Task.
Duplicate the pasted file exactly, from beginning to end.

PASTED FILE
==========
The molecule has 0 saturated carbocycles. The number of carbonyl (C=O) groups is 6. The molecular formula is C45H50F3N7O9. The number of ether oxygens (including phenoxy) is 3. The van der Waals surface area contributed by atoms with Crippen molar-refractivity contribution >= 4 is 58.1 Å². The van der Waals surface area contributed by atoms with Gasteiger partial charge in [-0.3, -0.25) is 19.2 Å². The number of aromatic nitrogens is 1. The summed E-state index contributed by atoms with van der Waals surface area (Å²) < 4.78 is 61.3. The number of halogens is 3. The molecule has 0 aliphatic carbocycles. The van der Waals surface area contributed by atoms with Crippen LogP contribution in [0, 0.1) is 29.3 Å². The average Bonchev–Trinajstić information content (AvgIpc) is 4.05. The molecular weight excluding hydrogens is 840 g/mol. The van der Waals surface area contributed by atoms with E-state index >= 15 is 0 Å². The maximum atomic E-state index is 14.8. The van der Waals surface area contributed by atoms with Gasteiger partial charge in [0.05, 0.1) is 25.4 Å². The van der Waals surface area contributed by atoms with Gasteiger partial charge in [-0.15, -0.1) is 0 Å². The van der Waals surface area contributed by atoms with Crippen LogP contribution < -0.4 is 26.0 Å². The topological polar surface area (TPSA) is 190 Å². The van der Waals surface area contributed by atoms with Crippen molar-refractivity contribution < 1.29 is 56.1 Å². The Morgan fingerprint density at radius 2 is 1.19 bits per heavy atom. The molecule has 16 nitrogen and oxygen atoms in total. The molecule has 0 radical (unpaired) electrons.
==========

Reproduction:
The molecule has 0 saturated carbocycles. The number of carbonyl (C=O) groups is 6. The molecular formula is C45H50F3N7O9. The number of ether oxygens (including phenoxy) is 3. The van der Waals surface area contributed by atoms with Crippen molar-refractivity contribution >= 4 is 58.1 Å². The van der Waals surface area contributed by atoms with Gasteiger partial charge in [-0.3, -0.25) is 19.2 Å². The number of aromatic nitrogens is 1. The summed E-state index contributed by atoms with van der Waals surface area (Å²) < 4.78 is 61.3. The number of halogens is 3. The molecule has 0 aliphatic carbocycles. The van der Waals surface area contributed by atoms with Crippen LogP contribution in [0, 0.1) is 29.3 Å². The average Bonchev–Trinajstić information content (AvgIpc) is 4.05. The molecular weight excluding hydrogens is 840 g/mol. The van der Waals surface area contributed by atoms with E-state index >= 15 is 0 Å². The maximum atomic E-state index is 14.8. The van der Waals surface area contributed by atoms with Gasteiger partial charge in [0.05, 0.1) is 25.4 Å². The van der Waals surface area contributed by atoms with Gasteiger partial charge in [-0.15, -0.1) is 0 Å². The van der Waals surface area contributed by atoms with Crippen LogP contribution < -0.4 is 26.0 Å². The topological polar surface area (TPSA) is 190 Å². The van der Waals surface area contributed by atoms with Crippen molar-refractivity contribution < 1.29 is 56.1 Å². The Morgan fingerprint density at radius 2 is 1.19 bits per heavy atom. The molecule has 16 nitrogen and oxygen atoms in total. The molecule has 0 radical (unpaired) electrons.